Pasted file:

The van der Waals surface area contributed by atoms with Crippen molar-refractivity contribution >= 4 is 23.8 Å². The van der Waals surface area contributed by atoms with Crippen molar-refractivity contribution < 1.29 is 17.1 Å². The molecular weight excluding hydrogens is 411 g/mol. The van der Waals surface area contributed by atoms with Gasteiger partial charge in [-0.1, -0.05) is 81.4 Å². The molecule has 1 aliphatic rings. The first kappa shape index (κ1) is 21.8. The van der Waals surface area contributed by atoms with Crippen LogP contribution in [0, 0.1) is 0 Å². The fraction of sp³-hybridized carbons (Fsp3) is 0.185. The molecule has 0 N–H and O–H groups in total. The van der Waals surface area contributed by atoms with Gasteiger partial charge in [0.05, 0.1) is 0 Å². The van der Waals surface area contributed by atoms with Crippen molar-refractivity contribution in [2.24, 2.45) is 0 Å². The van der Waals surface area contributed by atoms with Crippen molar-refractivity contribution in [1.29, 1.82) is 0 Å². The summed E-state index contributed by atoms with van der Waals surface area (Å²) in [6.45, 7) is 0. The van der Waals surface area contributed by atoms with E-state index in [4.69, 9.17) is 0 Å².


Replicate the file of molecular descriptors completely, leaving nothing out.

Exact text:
The van der Waals surface area contributed by atoms with Crippen molar-refractivity contribution >= 4 is 23.8 Å². The van der Waals surface area contributed by atoms with Crippen molar-refractivity contribution < 1.29 is 17.1 Å². The molecular weight excluding hydrogens is 411 g/mol. The van der Waals surface area contributed by atoms with Gasteiger partial charge in [-0.1, -0.05) is 81.4 Å². The molecule has 1 aliphatic rings. The first kappa shape index (κ1) is 21.8. The van der Waals surface area contributed by atoms with Crippen LogP contribution in [0, 0.1) is 0 Å². The fraction of sp³-hybridized carbons (Fsp3) is 0.185. The molecule has 0 N–H and O–H groups in total. The van der Waals surface area contributed by atoms with Gasteiger partial charge in [0.05, 0.1) is 0 Å². The van der Waals surface area contributed by atoms with Crippen molar-refractivity contribution in [2.24, 2.45) is 0 Å². The van der Waals surface area contributed by atoms with Crippen molar-refractivity contribution in [1.29, 1.82) is 0 Å². The summed E-state index contributed by atoms with van der Waals surface area (Å²) in [6.45, 7) is 0. The van der Waals surface area contributed by atoms with E-state index in [4.69, 9.17) is 0 Å².